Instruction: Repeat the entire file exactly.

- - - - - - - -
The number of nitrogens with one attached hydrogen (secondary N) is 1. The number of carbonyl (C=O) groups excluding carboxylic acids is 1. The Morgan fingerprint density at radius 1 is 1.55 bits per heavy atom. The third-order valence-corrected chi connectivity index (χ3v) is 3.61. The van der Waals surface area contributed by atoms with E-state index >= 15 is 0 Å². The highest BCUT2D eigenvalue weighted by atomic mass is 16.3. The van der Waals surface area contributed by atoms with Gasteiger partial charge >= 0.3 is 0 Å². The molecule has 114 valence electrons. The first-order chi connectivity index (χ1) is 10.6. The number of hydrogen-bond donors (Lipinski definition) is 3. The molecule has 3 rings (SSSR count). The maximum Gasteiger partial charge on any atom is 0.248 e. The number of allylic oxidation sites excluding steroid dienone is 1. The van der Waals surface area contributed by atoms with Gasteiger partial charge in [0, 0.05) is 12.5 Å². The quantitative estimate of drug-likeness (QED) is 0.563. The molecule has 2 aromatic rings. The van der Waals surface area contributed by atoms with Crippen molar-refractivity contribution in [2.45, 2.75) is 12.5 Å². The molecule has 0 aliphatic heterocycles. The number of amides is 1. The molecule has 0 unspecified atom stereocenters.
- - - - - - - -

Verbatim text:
The number of nitrogens with one attached hydrogen (secondary N) is 1. The number of carbonyl (C=O) groups excluding carboxylic acids is 1. The Morgan fingerprint density at radius 1 is 1.55 bits per heavy atom. The third-order valence-corrected chi connectivity index (χ3v) is 3.61. The van der Waals surface area contributed by atoms with E-state index >= 15 is 0 Å². The highest BCUT2D eigenvalue weighted by atomic mass is 16.3. The van der Waals surface area contributed by atoms with Gasteiger partial charge >= 0.3 is 0 Å². The molecule has 114 valence electrons. The first-order chi connectivity index (χ1) is 10.6. The number of hydrogen-bond donors (Lipinski definition) is 3. The molecule has 3 rings (SSSR count). The maximum Gasteiger partial charge on any atom is 0.248 e. The number of allylic oxidation sites excluding steroid dienone is 1. The van der Waals surface area contributed by atoms with Gasteiger partial charge in [0, 0.05) is 12.5 Å². The quantitative estimate of drug-likeness (QED) is 0.563. The molecule has 2 aromatic rings. The van der Waals surface area contributed by atoms with Crippen molar-refractivity contribution in [2.45, 2.75) is 12.5 Å². The molecule has 0 aliphatic heterocycles. The number of amides is 1. The molecule has 0 unspecified atom stereocenters.